‘Large volatility’: Coca-Cola Amatil struggles with sales in Oceania and Indonesia amidst COVID-19 lockdowns

By Pearly Neo contact

- Last updated on GMT

Coca-Coca Amatil has been hit with plummeting sales volumes in Australia, New Zealand and Indonesia amidst COVID-19 lockdowns being implemented by all three countries. ©Getty Images
Coca-Coca Amatil has been hit with plummeting sales volumes in Australia, New Zealand and Indonesia amidst COVID-19 lockdowns being implemented by all three countries. ©Getty Images

Related tags: Coca-cola, COVID-19

Coca-Coca Amatil has been hit with plummeting sales volumes in Australia, New Zealand and Indonesia amidst COVID-19 lockdowns being implemented by all three countries, but remains positive that its strong foundations will tide it through the crisis.

Traditionally, April has always been a significant trading period for the firm as a precursor to the festive seasons of Easter (Australia, New Zealand) and Ramadan (Indonesia), but the COVID-19 pandemic outbreak has made things very different this year.

“This period has been adversely impacted by the COVID-19 and government measures with many customers closed or in decline, and people staying at home across all of our markets,”​ Coca-Cola Amatil Group Managing Director Alison Watkins told FoodNavigator-Asia​.

“As a result, our [sales volumes] have gone down by approximately 30% on the prior corresponding period, with Indonesia down close to 50% and Australia down approximately 15%.”

Acknowledging Q1 2020 as a ‘highly unusual’​ period, Watkins highlighted that panic-buying and stockpiling had created some growth, but this was just a demonstration of how volatile the market currently is.

“Looking specifically at March 2020 which was impacted by COVID-19, we experienced mid single digit percentage Volume growth versus March 2019 as consumers engaged in stockpiling,”​ she said.

“The COVID-19 impacts are continuing to evolve with the situation fluid across all of our markets. We are experiencing large volatility in volumes across markets and channels.”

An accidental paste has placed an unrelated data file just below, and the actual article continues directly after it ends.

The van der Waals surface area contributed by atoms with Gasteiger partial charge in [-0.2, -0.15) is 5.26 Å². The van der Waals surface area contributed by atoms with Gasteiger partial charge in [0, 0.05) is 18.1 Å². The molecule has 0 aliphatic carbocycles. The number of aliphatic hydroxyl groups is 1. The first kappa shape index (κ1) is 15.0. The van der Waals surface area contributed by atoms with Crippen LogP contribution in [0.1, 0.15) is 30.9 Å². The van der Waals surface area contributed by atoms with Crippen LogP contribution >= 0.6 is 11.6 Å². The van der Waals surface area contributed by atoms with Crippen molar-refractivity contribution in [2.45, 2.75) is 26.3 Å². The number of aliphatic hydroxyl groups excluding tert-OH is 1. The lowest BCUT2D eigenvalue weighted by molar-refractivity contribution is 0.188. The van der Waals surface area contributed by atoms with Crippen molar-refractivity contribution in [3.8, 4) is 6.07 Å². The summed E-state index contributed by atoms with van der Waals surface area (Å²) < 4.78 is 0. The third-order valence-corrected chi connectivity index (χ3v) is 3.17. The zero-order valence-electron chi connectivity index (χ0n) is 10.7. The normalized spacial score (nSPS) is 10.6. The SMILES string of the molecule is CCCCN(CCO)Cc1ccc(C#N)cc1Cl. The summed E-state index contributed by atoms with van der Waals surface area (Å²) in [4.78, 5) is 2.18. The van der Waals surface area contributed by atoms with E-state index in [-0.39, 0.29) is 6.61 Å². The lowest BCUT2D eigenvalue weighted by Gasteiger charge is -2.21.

The firm’s Australian market in particular has been very hard hit this year after facing two calamities in just a few short months: First was the Australian bushfires​ in January and February, and then COVID-19 since March when Australia started getting hit hard.

“All non-alcoholic ready-to-drink categories in Australia were impacted by these across the past few months, but revenues still remained flat [year-on-year] for the quarter with with volumes only declining by ~1%, reflecting the underlying momentum coming out of 2019,”​ said Watkins.

The hardest-hit drinks channel for the firm was, unsurprisingly, its On-The-Go channel, which depends on consumers walking in and buying beverages ‘on the go’ and would have been heavily hit by lockdowns.

Sales volumes in this channel dropped by around 50%, and a similar pattern was seen in New Zealand, with volumes dropping around 25%.

Over in Indonesia, lockdowns and social distancing measures also hit the firm heavily volumes in the first two weeks of April down some 50%.

“[Although] our Indonesian business delivered volume [and] mid single digit revenue growth for the quarter, [this] was not enough to offset wage inflation and increased marketing expenditure, resulting in an [overall higher EBIT] loss in Q1 2020 compared to Q12019,”​ said Watkins.

The firm also announced in a statement to the Australian Stock Exchange (ASX) that it has withdrawn its earnings guidance for the year to shareholders in order to maintain ‘additional flexibility to address any future headwinds or further adverse economic conditions arising from the pandemic’​.

It also announced that it would be reducing costs by A$140mn (US$89.8mn) this year.

Staying positive

Despite overall volume losses thus far, Watkins remains positive that Coca-Cola Amatil is in a strong enough position to make it through the crisis.

“Despite the prevailing challenges we have a clear path forward to weather the current conditions – [Our] strong balance sheet, ample liquidity and solid credit ratings mean we are in a strong position financially and operationally not only to trade through the pandemic, but to also emerge a stronger and better business,”​ she said.

“We entered this crisis with a resilient business model and strong foundations that have enabled us to withstand the immediate challenges presented by [COVID-19, and have] solid foundations to weather the adverse impacts of lockdowns implemented by Governments in response to COVID19.”

Related topics: Coca-Cola, Soft Drinks & Water

Related news

Follow us

Products

View more

Webinars